Approximately 35% of the world’s population drives on the left hand side of the road. As a minority choice, driving in this fashion can be confusing for many countries and is something to bear in mind for both british holidaymakers and those looking to travel to the UK. Typically, the countries that drive on the left are mostly formally British colonies. These countries include Australia, the Caribbean, India and South Africa. In addition, Japan also drives on the left. In general, Europe drives on the right hand side with the exemption of Cyprus, Ireland, Malta and the UK. Within the whole of South America, Guyana and Suriname are the only countries to drive on the left.
Historically almost everyone travelled on the left side of the road as this was the most suitable option within violent societies. The reason behind this in many societies was that most people are right-handed and as a result swordsmen opted to keep to the left in order to keep their dominant hand free and nearer to an opponent.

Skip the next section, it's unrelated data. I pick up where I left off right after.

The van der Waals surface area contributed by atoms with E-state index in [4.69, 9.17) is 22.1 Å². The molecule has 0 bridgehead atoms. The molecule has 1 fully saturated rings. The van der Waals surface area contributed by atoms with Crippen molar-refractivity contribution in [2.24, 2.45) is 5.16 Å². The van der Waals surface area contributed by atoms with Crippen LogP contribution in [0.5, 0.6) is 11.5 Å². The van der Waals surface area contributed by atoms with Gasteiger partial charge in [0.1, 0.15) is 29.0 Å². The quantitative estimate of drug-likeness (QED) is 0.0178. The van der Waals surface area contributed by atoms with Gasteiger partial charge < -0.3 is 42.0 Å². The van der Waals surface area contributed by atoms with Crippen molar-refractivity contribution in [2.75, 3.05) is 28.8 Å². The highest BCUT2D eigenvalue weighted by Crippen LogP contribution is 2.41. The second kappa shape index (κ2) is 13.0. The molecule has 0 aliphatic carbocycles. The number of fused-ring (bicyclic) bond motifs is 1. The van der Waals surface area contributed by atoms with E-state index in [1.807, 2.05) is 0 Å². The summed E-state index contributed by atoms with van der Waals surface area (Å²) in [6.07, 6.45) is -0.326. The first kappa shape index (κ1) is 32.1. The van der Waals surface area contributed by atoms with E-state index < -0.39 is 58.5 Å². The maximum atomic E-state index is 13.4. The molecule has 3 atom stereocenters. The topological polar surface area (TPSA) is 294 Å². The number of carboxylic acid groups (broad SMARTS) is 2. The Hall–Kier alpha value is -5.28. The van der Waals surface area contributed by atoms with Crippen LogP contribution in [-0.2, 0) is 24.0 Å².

In France and the United States in the late 1700’s people began hauling farm products in big wagons pulled by a couple of horses. These wagons didn’t have a driver’s seat and instead the driver sat on the left rear horse in order to keep his right arm free to lash. When sitting on the left, the driver wanted everybody to pass on the left to ensure he kept clear of an oncoming wagon’s wheels. With this in mind, these drivers kept to the right side of the road.
Meanwhile in Russia, in the 18th century, the widespread custom for traffic was to pass on the right. However, in 1752 Empress Elizabeth officially issued an edict for traffic to keep to the right. The French Revolution gave huge impetus to right-hand travel throughout Europe. Before the Revolution, the aristocracy travelled on the left hand side of the road, demanding peasants stay over to the right. After the storming of the Bastille and other subsequent battles, aristocrats then preferred to keep a low profile and joined the peasants on the right. An official keep-right rule was introduced in Paris in 1794, more or less parallel to Denmark, where driving on the right had been made compulsory in 1793.
Countries That Drive on the Left:
- British Virgin Islands
- Channel Islands
- Hong Kong
- Isle of Man
- New Zealand
- South Africa
- United Kingdom
- US Virgin Islands